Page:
I must say I do not agree with the amendment proposed by Deputy Hogan. I have had some experience in the administration of those local bodies. In my constituency these boards were under the management of the county council, the county surveyor and his assistants, and I have never heard any complaint as to the manner in which they carried out their duties. I know myself they have been well carried out and at the present time the works are in a very good state.

I do not know whether the amendment had its genesis in want of confidence in the county council in the county which my colleague and my namesake represents. But I do know that there is no ground for want of confidence in that county council inasmuch as the report recently published after an enquiry by a Local Government inspector gave a very high testimonial to that county council for the manner in which they carried out their duties in very exceptional circumstances.

I never referred to the county council at all in this debate.

Perhaps the Deputy would tell us what is the meaning of the amendment then.

Certainly I will. I confess frankly that I have no great opinion of local authorities. The members constituting them are, to a large extent, in a groove. I am referring now to boards of trustees of drainage systems. The officials, to a very large extent, dictate the policy of the boards and do practically what they please. I am prepared to give instances where that has occurred. I feel that with the new addition of work which will be thrown on the county councils, they will not have sufficient time to do this work, and even if they had they are wanting in technical knowledge as to the needs of drainage. I feel that there must be some body super-imposed which will keep the officials in order, as it were, compel them to execute certain works, and to do their work in a right and proper manner. It is hardly fair to county councils to place responsibilities of this magnitude upon them. In future their labours will be overwhelming, and is it just or right that they should be required to undertake work requiring high technical knowledge? It is essential for the success of these drainage schemes to which this State out of its penuriousness is contributing that there should be some vigilant supervisory body armed with semi-arbitrary powers to restrain the officials from falling into a state of semi-inanimation.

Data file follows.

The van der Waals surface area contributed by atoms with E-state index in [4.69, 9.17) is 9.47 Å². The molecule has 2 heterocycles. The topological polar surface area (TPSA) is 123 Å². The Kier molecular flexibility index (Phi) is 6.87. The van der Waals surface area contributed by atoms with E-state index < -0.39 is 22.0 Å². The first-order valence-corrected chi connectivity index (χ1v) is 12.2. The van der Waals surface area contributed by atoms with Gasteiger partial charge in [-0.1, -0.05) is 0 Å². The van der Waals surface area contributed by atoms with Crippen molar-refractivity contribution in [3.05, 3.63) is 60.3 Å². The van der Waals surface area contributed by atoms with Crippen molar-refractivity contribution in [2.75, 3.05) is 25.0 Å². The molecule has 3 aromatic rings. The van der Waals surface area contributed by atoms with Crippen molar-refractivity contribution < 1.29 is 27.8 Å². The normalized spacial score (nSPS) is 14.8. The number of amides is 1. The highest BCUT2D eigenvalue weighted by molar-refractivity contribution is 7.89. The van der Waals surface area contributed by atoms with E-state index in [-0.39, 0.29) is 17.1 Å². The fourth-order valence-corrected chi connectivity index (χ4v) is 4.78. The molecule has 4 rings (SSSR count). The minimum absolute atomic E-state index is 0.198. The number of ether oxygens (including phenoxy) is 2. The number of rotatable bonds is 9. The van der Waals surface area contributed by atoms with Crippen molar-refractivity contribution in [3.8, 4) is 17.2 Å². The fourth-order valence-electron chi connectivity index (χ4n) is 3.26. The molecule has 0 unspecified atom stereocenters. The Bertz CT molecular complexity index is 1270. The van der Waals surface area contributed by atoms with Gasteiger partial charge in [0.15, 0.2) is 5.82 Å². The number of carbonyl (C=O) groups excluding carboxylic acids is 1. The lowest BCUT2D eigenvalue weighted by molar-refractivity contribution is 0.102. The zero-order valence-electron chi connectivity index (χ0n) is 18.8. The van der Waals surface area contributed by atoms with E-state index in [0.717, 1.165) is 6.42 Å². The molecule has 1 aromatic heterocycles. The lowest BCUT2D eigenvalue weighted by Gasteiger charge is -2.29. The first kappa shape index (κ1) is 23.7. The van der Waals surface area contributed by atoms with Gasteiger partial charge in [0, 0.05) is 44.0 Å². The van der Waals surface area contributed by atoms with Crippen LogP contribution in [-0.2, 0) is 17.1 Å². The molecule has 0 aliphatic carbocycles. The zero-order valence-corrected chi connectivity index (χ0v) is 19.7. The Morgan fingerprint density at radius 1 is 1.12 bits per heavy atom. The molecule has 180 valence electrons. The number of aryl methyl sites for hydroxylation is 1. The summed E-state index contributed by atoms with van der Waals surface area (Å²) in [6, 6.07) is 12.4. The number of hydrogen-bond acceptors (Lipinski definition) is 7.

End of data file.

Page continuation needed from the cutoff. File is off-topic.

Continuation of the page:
Amendment put and declared lost.
Section 3 put and agreed to.
Motion made—"That Section 4 stand part of the Bill."

I would like to know who is to dictate to the Minister for Finance the amount of money he will contribute as a grant towards the various schemes. He can give half, but what power will we have to make him give half? There is nothing in the Bill directing how much he shall give. Would the Minister say what is in his mind or what he thinks would be the contribution of the State towards these schemes?

Does the Deputy think that anybody can dictate to the Minister for Finance?

I do not think it would be possible for me to give an answer to that question that would satisfy the Deputy. Circumstances, I take it, would very largely enter into each case. Take a poor district in which there is unemployment. The need in that district would be far greater than in a fairly well-to-do district, where the advantages that would be derived would perhaps be more than compensated for by reason of the expenditure. I take it that if it came to the notice of a Deputy that the contribution of the Minister for Finance was not what he thought it ought to be, he would have an opportunity of questioning him here in the House and drawing attention to it. Than that, I think, it would not be possible to get a better grip of the Minister. The Deputy knows that he has two things to watch—a very soft heart and a very light pocket.

Question put and agreed to.
Sections 5 and 6 put and agreed to.
Motion made—"That Section 7 stand part of the Bill."

Would the Minister give us an explanation as to how far Section 54 of the Drainage and Improvement of Land Act (Ireland) 1863, applies? Sub-section (4) of this section says that Section 54 of that Act shall apply to all money assessed, rated and taxed on proprietors and their lands pursuant to any charging order made under this Act.

That is a case in which the tenant might charge a superior landlord some of the costs that would be so incurred. I do not think there are many such cases at present. It is more or less filling-in stuff.

We do not want filling-in stuff in a drainage Bill.

Where there is a charge for drainage you retain the money out of the purchase price and you have the money in hands.

You might not be able to do it if you did not put in this provision.

Sections 7, 8, 9, 10 and Title of the Bill put and agreed to.